Calibration nearing completion

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Calibration nearing completion

Postby slothrob » Sat Dec 30, 2006 3:52 pm

Well, I made it all the way through calibrating my Tun and my Boil Kettle before the snow hit. I'm calibrating the Indoor Stove, now, but I think I'll wait until brewday before I go out and tackle the Propane Burner. (Hopefully New Years Day will be a bit warmer and drier)

I'll also have the oportunity, then, to see how well the calibration works. I'm crossing my fingers on the tun, because I'm used to hitting my Mash Temp spot on by preheating my Tun with the Strike Water. I'm still a little freaked out by trusting this to numbers like Heat Coefficients, but it will be more convenient, if it works... :shock:

If I hit my numbers, I'll post the values in the Database from my 5 gal. orange Rubbermaid cooler mash tun, which is probably a pretty common piece of kit. I'd be curious to see what other people get for values.

One thing I noticed is that I lost a lot more heat with 3 gallons of water sitting in the cooler than I do with 3 gallons of water and 10# of grain. I'm not sure if this is the lower total volume, the lost heat capacity of the grain, the cold day (in my kitchen it was only a bit above 60
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Excellent!...

Postby notbob » Sat Dec 30, 2006 10:47 pm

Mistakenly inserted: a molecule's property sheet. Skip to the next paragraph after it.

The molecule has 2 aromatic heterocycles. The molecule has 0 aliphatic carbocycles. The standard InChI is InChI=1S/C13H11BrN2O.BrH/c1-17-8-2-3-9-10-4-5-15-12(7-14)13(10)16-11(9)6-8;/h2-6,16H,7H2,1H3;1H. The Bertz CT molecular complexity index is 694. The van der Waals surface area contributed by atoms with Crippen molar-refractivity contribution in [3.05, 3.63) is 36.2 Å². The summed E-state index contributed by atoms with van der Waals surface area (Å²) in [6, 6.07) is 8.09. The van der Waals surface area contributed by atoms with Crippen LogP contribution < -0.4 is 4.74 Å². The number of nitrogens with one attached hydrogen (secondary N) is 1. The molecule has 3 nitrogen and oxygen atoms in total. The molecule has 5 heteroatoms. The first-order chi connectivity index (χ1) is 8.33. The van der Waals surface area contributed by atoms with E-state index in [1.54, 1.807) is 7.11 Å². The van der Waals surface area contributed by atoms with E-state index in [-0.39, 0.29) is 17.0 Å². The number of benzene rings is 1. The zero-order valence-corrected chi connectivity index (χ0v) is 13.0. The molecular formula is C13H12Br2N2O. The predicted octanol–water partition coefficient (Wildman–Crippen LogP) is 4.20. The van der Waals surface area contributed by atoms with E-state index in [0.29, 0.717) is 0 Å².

That's cool. I haven't gotten around to calibrating mine, but plan on it as soon as I move in a couple of weeks.

I have the same set up. 10 gal round Igloo. And, right now, a 10 gal HLT/Kettle.

Once you calibrate things, will you be able to just enter the ambient temp of each session to get your current numbers?

Sorry for the ignorance. I haven't had much of a chance to work with things all of the sudden.

I did just DL v18, and I'm impressed. It's getting better and better.

Looking forward to getting calibrated and tapping this software a little deeper.

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Postby Brant » Sun Dec 31, 2006 12:24 am

I posted my 10-gallon Igloo calibration numbers in the Database for Equipment thread above a couple of weeks ago. I'm curious how my numbers compare to the Rubbermaid's. I now have a confession to make -- and I actually forgot I did this until I just saw slothrob's message (duh!). I, too, had an uncharacteristically large temperature drop between the 5 minute and 65 minute mark. I know from experience that in an hour's mash, I get a 1 to 2 degree drop at most. Chalking it up to an error on my part, I faked that temperature drop number to be just 2 degrees instead of the 16 or so it measured to be. That really makes the Schedule's rests' final temperatures much, much more accurate for me, so I know I was right do to that! Sorry for not remembering to report it here, though.

Having brewed several times since calibrating, I can say that my mash-ins have all been a few degrees too high. I'm thinking about tweaking my cooler's Heat Capacity a little to see if I can can get it to what works perfectly. Of course, doing so will mean that I will have completely abandoned my careful calibration measurements for real-life observations...